The Defining Moment: Was I Really Raped?

Many times, when I speak about those first few moments that I realized I was raped, people are shocked by the reaction I received and the insincerity of someone not believing such a horrible act. I’m not speaking of the remainder of that night, I’m not even speaking of that week. It took me a while to realize what happened to me and to open my mouth to someone about it. In my heart of hearts, I knew what just happened, but when I finally spoke about what happened that night, I was looking for someone I could trust to work through those emotions. What I got? My best friend telling me that she didn’t want to think that was a possibility and turned me down from speaking of it further. I stayed silent for seven years because of that day.

So what if this happened to you? What would you want that trustworthy person to say back? There’s a campaign called Start by Believing, and I think that’s one of the core issues survivors face. No one wants to believe such an act can happen to someone they know. They don’t want to believe someone they know could commit such an act. Or, the most devastating one, they want to know what the victim did to make them get raped. This needs to change. Society needs to change.

I could only imagine what would have happened differently in my life if my best friend believed me. I know I cannot change the past, but what a difference it could have made if one persons reaction was in support of a survivor. I believe its like a chain reaction. If that first person takes the news well and supports you , then you could tell another and another and another until one day that silence that at one time bound you was finally loosened. The more chain links (i.e. positive reactions) you have, the freer you are from burdening this alone. This was never the victims fault, but once that first reaction couldn’t withstand the pressure it was placed under, the more likely the rest will crumble.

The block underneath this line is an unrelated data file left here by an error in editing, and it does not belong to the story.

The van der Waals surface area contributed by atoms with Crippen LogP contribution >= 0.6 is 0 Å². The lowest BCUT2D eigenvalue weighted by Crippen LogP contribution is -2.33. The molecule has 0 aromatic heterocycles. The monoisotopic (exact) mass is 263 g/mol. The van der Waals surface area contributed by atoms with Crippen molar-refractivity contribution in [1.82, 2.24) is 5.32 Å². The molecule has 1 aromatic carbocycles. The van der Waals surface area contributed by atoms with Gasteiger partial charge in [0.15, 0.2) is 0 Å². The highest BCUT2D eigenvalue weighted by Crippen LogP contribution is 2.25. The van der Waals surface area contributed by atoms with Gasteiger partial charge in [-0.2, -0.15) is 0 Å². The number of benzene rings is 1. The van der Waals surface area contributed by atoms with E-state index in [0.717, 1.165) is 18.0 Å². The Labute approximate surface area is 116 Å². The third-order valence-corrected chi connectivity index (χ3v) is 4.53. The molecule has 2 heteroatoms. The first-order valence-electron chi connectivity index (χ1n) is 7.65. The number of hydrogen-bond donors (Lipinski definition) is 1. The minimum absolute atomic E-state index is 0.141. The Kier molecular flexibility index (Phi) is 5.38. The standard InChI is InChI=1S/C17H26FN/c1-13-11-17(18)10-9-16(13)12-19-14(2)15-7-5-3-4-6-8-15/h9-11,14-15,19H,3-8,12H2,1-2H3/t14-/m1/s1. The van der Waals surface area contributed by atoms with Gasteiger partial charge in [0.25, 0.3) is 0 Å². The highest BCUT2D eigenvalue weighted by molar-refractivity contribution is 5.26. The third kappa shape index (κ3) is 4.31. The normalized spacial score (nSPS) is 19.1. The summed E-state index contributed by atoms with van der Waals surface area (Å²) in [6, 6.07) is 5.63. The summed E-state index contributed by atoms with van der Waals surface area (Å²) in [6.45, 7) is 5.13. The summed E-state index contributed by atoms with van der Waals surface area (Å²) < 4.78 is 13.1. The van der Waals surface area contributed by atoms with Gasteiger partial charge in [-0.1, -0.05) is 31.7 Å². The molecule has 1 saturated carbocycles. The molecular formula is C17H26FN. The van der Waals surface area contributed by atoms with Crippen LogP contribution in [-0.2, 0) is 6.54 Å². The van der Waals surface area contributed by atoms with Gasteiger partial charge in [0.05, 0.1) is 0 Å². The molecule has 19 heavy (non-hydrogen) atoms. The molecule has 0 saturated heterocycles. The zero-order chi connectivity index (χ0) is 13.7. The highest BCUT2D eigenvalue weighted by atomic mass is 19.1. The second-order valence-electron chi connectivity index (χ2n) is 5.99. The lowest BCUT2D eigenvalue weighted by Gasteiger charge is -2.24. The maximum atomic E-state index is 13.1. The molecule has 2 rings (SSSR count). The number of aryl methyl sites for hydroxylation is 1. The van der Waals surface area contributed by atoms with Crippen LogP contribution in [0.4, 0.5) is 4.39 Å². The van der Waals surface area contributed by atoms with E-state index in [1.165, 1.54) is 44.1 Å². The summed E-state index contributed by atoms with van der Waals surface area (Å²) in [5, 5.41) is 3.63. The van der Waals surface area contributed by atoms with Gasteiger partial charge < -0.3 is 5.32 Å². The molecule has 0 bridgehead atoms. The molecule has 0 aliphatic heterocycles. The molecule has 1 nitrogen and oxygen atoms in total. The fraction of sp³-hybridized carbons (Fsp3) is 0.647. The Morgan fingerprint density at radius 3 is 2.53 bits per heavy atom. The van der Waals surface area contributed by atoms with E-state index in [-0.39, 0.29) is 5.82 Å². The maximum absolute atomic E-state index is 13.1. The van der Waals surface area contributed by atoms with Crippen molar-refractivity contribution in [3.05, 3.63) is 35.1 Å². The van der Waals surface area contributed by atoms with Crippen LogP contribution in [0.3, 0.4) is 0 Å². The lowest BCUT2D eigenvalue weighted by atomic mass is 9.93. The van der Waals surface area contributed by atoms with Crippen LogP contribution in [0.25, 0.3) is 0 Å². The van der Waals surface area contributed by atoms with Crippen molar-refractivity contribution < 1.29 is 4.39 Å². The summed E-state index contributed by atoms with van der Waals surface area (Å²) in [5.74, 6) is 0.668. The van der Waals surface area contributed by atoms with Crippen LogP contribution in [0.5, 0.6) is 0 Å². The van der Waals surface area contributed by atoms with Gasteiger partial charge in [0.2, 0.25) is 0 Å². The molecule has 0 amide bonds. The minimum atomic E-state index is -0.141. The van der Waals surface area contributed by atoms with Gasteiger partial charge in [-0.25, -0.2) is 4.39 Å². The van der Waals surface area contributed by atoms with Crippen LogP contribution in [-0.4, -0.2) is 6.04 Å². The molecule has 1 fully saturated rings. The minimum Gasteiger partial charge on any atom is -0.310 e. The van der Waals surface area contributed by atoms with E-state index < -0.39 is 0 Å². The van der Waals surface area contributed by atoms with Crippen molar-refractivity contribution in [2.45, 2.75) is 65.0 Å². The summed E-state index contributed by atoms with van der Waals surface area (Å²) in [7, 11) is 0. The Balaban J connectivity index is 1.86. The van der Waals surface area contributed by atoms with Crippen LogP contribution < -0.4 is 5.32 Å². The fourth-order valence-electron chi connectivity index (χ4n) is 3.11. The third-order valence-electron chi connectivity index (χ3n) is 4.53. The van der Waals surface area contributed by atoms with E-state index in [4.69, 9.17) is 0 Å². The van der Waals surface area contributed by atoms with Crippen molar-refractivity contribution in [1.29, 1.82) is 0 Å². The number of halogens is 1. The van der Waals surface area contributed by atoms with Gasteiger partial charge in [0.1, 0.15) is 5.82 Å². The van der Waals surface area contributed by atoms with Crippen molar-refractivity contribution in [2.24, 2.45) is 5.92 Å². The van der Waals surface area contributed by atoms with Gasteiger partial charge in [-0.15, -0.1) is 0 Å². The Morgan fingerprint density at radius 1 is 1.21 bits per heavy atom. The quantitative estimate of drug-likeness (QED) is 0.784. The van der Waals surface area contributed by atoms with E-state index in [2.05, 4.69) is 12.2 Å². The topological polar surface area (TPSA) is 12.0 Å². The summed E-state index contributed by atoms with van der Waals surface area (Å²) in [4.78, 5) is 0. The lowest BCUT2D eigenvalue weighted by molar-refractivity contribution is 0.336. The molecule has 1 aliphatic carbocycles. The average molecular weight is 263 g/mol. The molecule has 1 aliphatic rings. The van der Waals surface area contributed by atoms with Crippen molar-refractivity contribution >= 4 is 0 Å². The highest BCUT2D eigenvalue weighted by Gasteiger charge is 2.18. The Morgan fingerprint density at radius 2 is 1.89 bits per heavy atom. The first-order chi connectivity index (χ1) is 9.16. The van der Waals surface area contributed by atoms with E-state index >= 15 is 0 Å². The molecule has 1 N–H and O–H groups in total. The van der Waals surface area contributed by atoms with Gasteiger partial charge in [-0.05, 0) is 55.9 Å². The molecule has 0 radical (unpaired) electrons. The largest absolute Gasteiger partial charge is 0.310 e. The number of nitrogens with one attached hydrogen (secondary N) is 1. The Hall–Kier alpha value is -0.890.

We cannot deny that rape happens. In fact, I’m sure many people know at least one person who has been sexually abuse. Some may not even know about their family or friend. It’s not rare for a victim to stay quiet. Sometimes the fear of not being believed is stronger than the fear of people knowing what happened to them. Not because they are ashamed necessarily, but because they don’t want to be blamed.

I, unfortunately, got the worst reaction I could have expected from my ex husband. Someone who was supposed to love and care for me. Yes, it was years after the fact, but if someone doesn’t deal with it when it happens, it will creep into their lives eventually. That’s how it was for me. It actually amazes me that an old friend could be infuriated by what happened to me, finding out years later, but my own family and spouse are more concerned about how it affected them instead.

Where does that come from? Why do people do that? What happened to sympathy and empathy for the person who endured a traumatizing experience? We all need to be cognizant of how we come off to people who are sharing a deep pain of theirs. Believe them, care for them, let them know the survivor didn’t deserve it, and that they are upset at the attacker and not the victim.

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